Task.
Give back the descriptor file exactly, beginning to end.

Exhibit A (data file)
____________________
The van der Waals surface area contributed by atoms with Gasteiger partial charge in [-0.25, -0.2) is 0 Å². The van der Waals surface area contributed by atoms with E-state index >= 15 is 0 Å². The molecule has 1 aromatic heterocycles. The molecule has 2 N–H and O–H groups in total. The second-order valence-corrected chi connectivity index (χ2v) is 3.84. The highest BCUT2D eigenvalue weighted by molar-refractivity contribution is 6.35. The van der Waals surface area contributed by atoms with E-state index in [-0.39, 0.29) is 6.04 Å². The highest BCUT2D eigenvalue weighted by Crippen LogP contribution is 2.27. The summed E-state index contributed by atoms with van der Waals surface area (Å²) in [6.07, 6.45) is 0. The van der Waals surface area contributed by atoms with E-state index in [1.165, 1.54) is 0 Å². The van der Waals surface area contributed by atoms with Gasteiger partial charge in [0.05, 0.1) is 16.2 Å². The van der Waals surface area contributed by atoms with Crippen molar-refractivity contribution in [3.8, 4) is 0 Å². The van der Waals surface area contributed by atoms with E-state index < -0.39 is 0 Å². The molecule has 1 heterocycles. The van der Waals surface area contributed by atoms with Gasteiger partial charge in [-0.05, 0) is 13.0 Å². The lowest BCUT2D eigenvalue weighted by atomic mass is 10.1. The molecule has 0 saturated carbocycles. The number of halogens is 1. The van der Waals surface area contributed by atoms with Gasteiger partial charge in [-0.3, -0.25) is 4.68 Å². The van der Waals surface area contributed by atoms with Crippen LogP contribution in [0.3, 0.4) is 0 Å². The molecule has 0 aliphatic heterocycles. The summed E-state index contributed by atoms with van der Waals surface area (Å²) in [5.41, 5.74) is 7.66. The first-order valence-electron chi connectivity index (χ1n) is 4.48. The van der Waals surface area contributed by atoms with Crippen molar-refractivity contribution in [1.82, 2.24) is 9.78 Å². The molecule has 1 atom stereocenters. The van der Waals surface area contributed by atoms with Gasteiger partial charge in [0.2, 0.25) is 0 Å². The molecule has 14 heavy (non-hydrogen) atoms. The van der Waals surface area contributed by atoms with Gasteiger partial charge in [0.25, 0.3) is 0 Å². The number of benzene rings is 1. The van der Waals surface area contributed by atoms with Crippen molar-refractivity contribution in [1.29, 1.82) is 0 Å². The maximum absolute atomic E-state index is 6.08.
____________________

The van der Waals surface area contributed by atoms with Gasteiger partial charge in [-0.25, -0.2) is 0 Å². The van der Waals surface area contributed by atoms with E-state index >= 15 is 0 Å². The molecule has 1 aromatic heterocycles. The molecule has 2 N–H and O–H groups in total. The second-order valence-corrected chi connectivity index (χ2v) is 3.84. The highest BCUT2D eigenvalue weighted by molar-refractivity contribution is 6.35. The van der Waals surface area contributed by atoms with E-state index in [-0.39, 0.29) is 6.04 Å². The highest BCUT2D eigenvalue weighted by Crippen LogP contribution is 2.27. The summed E-state index contributed by atoms with van der Waals surface area (Å²) in [6.07, 6.45) is 0. The van der Waals surface area contributed by atoms with E-state index in [1.165, 1.54) is 0 Å². The van der Waals surface area contributed by atoms with Gasteiger partial charge in [0.05, 0.1) is 16.2 Å². The van der Waals surface area contributed by atoms with Crippen molar-refractivity contribution in [3.8, 4) is 0 Å². The van der Waals surface area contributed by atoms with E-state index < -0.39 is 0 Å². The molecule has 1 heterocycles. The van der Waals surface area contributed by atoms with Gasteiger partial charge in [-0.05, 0) is 13.0 Å². The lowest BCUT2D eigenvalue weighted by atomic mass is 10.1. The molecule has 0 saturated carbocycles. The number of halogens is 1. The van der Waals surface area contributed by atoms with Gasteiger partial charge in [-0.3, -0.25) is 4.68 Å². The van der Waals surface area contributed by atoms with Crippen LogP contribution in [0.3, 0.4) is 0 Å². The molecule has 0 aliphatic heterocycles. The summed E-state index contributed by atoms with van der Waals surface area (Å²) in [5.41, 5.74) is 7.66. The first-order valence-electron chi connectivity index (χ1n) is 4.48. The van der Waals surface area contributed by atoms with Crippen molar-refractivity contribution in [1.82, 2.24) is 9.78 Å². The molecule has 1 atom stereocenters. The van der Waals surface area contributed by atoms with Gasteiger partial charge in [0.2, 0.25) is 0 Å². The molecule has 14 heavy (non-hydrogen) atoms. The van der Waals surface area contributed by atoms with Gasteiger partial charge in [0.25, 0.3) is 0 Å². The number of benzene rings is 1. The van der Waals surface area contributed by atoms with Crippen molar-refractivity contribution in [1.29, 1.82) is 0 Å². The maximum absolute atomic E-state index is 6.08.